Wildfires, an annual problem here in Montana.  Seemingly every summer, fires burn up half the state, and some years that's less of an exaggeration than we'd all prefer.  We're aware of how the fires cause air quality to take a nose-dive, but what about our water quality?

According to a recent press release from MSU, an assistant professor with the university is taking part in a three-year project headed by the US Forest Service to study how to better protect municipal water supplies and other water systems from the aftermath of wildfires.

Amanda Hohner, an assistant professor with MSU’s Norm Asbjornson College of Engineering, will examine infrastructure and treatment systems used in municipal water supplies, how they can be impacted by wildfires, and how they can be better protected from said impacts in the future.

Here's why the project is so important.  Wildfires burn vegetation that would normally keep soil in place.  Without that vegetation, an increased amount of soil and sediment, not to mention the ash and other byproducts of the wildfire, gets into the water chain.  From there, the elevated levels of sediment and debris can clog, damage and/or overwhelm intakes and filters of treatment systems.  That results in either lowering the quality of the water and potentially making it unsafe for consumption, or a loss of service entirely until the issue is remedied.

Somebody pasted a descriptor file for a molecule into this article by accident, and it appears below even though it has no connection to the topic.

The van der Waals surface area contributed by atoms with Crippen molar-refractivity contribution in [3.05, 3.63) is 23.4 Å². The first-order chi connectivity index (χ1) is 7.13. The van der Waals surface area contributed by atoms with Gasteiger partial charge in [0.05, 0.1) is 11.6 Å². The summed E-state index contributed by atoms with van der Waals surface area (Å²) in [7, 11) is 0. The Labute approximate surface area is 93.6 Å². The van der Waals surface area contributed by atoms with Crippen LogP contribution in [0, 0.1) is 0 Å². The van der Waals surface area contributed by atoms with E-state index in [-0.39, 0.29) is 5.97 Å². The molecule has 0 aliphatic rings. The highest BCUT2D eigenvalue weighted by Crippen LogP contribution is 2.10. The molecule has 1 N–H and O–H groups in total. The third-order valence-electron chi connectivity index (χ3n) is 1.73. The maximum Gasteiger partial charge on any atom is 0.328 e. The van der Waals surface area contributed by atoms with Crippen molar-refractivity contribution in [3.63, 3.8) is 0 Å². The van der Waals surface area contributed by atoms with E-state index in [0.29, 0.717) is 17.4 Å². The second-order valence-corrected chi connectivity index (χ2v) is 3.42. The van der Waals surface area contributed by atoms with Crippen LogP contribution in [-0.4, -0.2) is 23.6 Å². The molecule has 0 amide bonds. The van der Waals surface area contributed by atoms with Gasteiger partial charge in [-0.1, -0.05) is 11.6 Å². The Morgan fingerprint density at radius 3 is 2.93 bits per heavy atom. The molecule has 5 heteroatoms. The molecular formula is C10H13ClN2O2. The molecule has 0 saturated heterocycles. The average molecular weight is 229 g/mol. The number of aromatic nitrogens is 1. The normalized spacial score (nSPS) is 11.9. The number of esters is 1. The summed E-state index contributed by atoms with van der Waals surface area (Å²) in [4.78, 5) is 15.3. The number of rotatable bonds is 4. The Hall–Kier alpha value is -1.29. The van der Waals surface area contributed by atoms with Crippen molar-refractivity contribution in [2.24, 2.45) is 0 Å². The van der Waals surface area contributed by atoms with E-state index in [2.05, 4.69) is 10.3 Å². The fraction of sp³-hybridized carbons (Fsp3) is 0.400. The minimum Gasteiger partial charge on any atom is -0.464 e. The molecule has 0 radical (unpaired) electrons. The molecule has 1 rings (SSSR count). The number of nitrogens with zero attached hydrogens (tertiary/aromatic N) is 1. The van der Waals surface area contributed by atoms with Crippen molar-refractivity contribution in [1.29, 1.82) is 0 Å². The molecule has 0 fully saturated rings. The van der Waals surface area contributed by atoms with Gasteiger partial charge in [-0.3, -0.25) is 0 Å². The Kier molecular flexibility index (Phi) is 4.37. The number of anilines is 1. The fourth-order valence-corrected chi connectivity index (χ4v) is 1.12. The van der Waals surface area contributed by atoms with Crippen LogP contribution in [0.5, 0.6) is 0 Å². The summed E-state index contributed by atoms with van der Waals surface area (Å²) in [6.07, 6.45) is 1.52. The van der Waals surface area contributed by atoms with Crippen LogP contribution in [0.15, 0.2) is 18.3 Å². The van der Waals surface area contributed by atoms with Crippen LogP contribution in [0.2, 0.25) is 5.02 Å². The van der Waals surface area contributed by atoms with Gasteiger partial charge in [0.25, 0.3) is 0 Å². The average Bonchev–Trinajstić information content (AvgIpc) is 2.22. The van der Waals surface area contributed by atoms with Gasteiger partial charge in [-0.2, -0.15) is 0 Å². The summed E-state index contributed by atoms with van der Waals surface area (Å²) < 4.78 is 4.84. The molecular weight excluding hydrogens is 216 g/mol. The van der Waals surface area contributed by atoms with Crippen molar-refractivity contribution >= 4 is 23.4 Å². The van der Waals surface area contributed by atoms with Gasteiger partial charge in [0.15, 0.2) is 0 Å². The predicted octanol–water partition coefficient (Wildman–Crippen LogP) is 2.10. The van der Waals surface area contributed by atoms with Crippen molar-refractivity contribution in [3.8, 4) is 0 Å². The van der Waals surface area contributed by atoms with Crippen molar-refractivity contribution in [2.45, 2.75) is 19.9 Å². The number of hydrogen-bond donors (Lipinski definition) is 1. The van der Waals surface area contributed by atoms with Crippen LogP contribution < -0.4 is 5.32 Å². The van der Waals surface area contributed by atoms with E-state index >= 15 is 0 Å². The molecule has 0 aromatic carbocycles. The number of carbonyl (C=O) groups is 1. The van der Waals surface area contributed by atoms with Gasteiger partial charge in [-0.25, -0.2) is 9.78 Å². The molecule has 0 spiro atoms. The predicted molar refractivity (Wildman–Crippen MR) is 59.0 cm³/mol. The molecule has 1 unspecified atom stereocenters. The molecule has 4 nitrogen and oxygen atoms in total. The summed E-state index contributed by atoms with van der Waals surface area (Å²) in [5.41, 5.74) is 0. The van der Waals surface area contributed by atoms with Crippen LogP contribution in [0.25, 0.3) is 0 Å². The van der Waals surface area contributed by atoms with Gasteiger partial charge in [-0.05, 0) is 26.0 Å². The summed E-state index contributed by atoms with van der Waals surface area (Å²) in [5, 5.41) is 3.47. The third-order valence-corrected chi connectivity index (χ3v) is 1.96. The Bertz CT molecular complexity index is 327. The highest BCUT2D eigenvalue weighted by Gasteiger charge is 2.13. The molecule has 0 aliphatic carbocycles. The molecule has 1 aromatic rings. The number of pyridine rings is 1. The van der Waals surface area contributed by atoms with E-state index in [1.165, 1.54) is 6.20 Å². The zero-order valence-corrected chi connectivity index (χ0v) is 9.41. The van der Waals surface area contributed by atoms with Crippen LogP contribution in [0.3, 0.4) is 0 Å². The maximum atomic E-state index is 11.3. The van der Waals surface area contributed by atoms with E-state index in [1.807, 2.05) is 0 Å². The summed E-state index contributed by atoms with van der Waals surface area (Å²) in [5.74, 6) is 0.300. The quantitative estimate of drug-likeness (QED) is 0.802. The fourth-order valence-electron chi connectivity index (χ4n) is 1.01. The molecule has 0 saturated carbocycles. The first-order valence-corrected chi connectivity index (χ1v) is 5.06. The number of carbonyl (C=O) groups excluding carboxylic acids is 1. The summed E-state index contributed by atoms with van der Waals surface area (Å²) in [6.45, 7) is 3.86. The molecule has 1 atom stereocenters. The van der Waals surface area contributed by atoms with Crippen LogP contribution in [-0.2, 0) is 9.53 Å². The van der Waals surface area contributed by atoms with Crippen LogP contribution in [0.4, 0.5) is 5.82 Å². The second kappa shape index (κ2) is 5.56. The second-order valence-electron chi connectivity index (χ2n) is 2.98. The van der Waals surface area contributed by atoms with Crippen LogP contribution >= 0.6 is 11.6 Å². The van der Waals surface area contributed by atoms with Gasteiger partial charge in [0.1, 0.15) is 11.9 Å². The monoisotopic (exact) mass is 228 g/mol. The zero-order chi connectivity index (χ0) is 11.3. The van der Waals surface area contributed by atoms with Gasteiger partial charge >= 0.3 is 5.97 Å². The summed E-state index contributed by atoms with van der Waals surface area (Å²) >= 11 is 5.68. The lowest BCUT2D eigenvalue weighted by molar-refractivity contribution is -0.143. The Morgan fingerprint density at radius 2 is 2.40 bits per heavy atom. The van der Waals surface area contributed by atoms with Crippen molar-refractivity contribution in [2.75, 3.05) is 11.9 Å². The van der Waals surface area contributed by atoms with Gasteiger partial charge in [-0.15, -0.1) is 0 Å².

Hohner's work, combined with the research and efforts of others involved with the project, including researchers with the Forest Service, Oregon State University and Washington State University, will hopefully lead to recommendations on what can be done to improve municipal water systems of all types and sizes.

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